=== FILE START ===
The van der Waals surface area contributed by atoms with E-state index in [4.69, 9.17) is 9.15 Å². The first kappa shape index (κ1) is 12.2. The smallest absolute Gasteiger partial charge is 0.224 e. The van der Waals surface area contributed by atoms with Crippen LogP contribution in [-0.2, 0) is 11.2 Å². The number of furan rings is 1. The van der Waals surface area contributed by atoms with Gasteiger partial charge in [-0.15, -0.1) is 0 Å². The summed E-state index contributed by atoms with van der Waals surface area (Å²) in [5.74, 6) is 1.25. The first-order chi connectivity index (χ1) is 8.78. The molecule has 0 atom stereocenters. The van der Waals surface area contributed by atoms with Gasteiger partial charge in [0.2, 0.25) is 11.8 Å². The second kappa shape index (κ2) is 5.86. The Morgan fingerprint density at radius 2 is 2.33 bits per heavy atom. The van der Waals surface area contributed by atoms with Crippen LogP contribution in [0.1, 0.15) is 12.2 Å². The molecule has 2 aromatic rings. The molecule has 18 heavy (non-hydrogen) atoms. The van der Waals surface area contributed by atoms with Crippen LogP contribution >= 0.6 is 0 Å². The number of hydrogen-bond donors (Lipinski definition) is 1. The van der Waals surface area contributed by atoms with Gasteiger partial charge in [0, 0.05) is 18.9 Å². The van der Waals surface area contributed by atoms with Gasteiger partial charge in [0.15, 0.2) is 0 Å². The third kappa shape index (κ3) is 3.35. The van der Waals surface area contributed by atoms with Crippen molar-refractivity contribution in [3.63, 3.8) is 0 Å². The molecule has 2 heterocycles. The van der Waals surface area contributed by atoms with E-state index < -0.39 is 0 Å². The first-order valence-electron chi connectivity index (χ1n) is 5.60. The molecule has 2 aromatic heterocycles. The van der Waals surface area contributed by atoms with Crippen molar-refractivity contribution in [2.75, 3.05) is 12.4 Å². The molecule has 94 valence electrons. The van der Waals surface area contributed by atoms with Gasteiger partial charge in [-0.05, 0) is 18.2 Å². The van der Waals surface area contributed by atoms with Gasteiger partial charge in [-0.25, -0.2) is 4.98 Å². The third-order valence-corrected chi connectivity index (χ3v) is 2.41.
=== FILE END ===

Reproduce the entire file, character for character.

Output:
The van der Waals surface area contributed by atoms with E-state index in [4.69, 9.17) is 9.15 Å². The first kappa shape index (κ1) is 12.2. The smallest absolute Gasteiger partial charge is 0.224 e. The van der Waals surface area contributed by atoms with Crippen LogP contribution in [-0.2, 0) is 11.2 Å². The number of furan rings is 1. The van der Waals surface area contributed by atoms with Gasteiger partial charge in [-0.15, -0.1) is 0 Å². The summed E-state index contributed by atoms with van der Waals surface area (Å²) in [5.74, 6) is 1.25. The first-order chi connectivity index (χ1) is 8.78. The molecule has 0 atom stereocenters. The van der Waals surface area contributed by atoms with Gasteiger partial charge in [0.2, 0.25) is 11.8 Å². The second kappa shape index (κ2) is 5.86. The Morgan fingerprint density at radius 2 is 2.33 bits per heavy atom. The van der Waals surface area contributed by atoms with Crippen LogP contribution in [0.1, 0.15) is 12.2 Å². The molecule has 2 aromatic rings. The molecule has 18 heavy (non-hydrogen) atoms. The van der Waals surface area contributed by atoms with Crippen LogP contribution >= 0.6 is 0 Å². The number of hydrogen-bond donors (Lipinski definition) is 1. The van der Waals surface area contributed by atoms with Gasteiger partial charge in [0, 0.05) is 18.9 Å². The van der Waals surface area contributed by atoms with Gasteiger partial charge in [0.15, 0.2) is 0 Å². The third kappa shape index (κ3) is 3.35. The van der Waals surface area contributed by atoms with Crippen molar-refractivity contribution in [3.63, 3.8) is 0 Å². The molecule has 2 heterocycles. The van der Waals surface area contributed by atoms with E-state index < -0.39 is 0 Å². The first-order valence-electron chi connectivity index (χ1n) is 5.60. The molecule has 2 aromatic heterocycles. The van der Waals surface area contributed by atoms with Crippen molar-refractivity contribution in [2.75, 3.05) is 12.4 Å². The molecule has 94 valence electrons. The van der Waals surface area contributed by atoms with Gasteiger partial charge in [-0.05, 0) is 18.2 Å². The van der Waals surface area contributed by atoms with Gasteiger partial charge in [-0.25, -0.2) is 4.98 Å². The third-order valence-corrected chi connectivity index (χ3v) is 2.41.